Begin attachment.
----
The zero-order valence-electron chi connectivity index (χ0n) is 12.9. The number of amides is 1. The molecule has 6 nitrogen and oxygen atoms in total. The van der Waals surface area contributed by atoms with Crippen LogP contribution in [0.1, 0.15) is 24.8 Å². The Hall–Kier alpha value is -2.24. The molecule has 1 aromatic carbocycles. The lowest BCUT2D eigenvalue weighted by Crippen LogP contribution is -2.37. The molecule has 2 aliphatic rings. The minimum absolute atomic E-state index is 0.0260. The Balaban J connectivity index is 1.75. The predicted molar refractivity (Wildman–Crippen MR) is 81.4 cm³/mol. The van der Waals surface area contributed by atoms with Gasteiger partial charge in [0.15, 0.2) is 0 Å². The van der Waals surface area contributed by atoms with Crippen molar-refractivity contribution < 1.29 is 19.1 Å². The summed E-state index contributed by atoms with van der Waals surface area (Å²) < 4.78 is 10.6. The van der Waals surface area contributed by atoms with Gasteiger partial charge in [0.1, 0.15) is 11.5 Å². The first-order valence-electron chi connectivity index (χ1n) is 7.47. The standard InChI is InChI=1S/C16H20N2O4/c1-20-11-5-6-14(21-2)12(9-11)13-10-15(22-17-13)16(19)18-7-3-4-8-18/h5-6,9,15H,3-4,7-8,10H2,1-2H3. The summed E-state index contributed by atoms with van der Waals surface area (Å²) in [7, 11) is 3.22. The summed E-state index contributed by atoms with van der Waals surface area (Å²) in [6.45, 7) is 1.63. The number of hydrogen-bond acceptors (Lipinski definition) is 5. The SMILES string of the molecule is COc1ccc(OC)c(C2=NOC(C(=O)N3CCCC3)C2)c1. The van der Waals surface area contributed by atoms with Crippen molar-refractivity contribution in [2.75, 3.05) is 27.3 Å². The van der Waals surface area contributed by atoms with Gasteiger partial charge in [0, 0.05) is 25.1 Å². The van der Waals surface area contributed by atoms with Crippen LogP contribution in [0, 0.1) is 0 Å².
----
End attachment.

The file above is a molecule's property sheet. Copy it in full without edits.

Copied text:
The zero-order valence-electron chi connectivity index (χ0n) is 12.9. The number of amides is 1. The molecule has 6 nitrogen and oxygen atoms in total. The van der Waals surface area contributed by atoms with Crippen LogP contribution in [0.1, 0.15) is 24.8 Å². The Hall–Kier alpha value is -2.24. The molecule has 1 aromatic carbocycles. The lowest BCUT2D eigenvalue weighted by Crippen LogP contribution is -2.37. The molecule has 2 aliphatic rings. The minimum absolute atomic E-state index is 0.0260. The Balaban J connectivity index is 1.75. The predicted molar refractivity (Wildman–Crippen MR) is 81.4 cm³/mol. The van der Waals surface area contributed by atoms with Gasteiger partial charge in [0.15, 0.2) is 0 Å². The van der Waals surface area contributed by atoms with Crippen molar-refractivity contribution < 1.29 is 19.1 Å². The summed E-state index contributed by atoms with van der Waals surface area (Å²) < 4.78 is 10.6. The van der Waals surface area contributed by atoms with Gasteiger partial charge in [0.1, 0.15) is 11.5 Å². The first-order valence-electron chi connectivity index (χ1n) is 7.47. The standard InChI is InChI=1S/C16H20N2O4/c1-20-11-5-6-14(21-2)12(9-11)13-10-15(22-17-13)16(19)18-7-3-4-8-18/h5-6,9,15H,3-4,7-8,10H2,1-2H3. The summed E-state index contributed by atoms with van der Waals surface area (Å²) in [7, 11) is 3.22. The summed E-state index contributed by atoms with van der Waals surface area (Å²) in [6.45, 7) is 1.63. The number of hydrogen-bond acceptors (Lipinski definition) is 5. The SMILES string of the molecule is COc1ccc(OC)c(C2=NOC(C(=O)N3CCCC3)C2)c1. The van der Waals surface area contributed by atoms with Crippen molar-refractivity contribution in [2.75, 3.05) is 27.3 Å². The van der Waals surface area contributed by atoms with Gasteiger partial charge in [0, 0.05) is 25.1 Å². The van der Waals surface area contributed by atoms with Crippen LogP contribution in [0, 0.1) is 0 Å².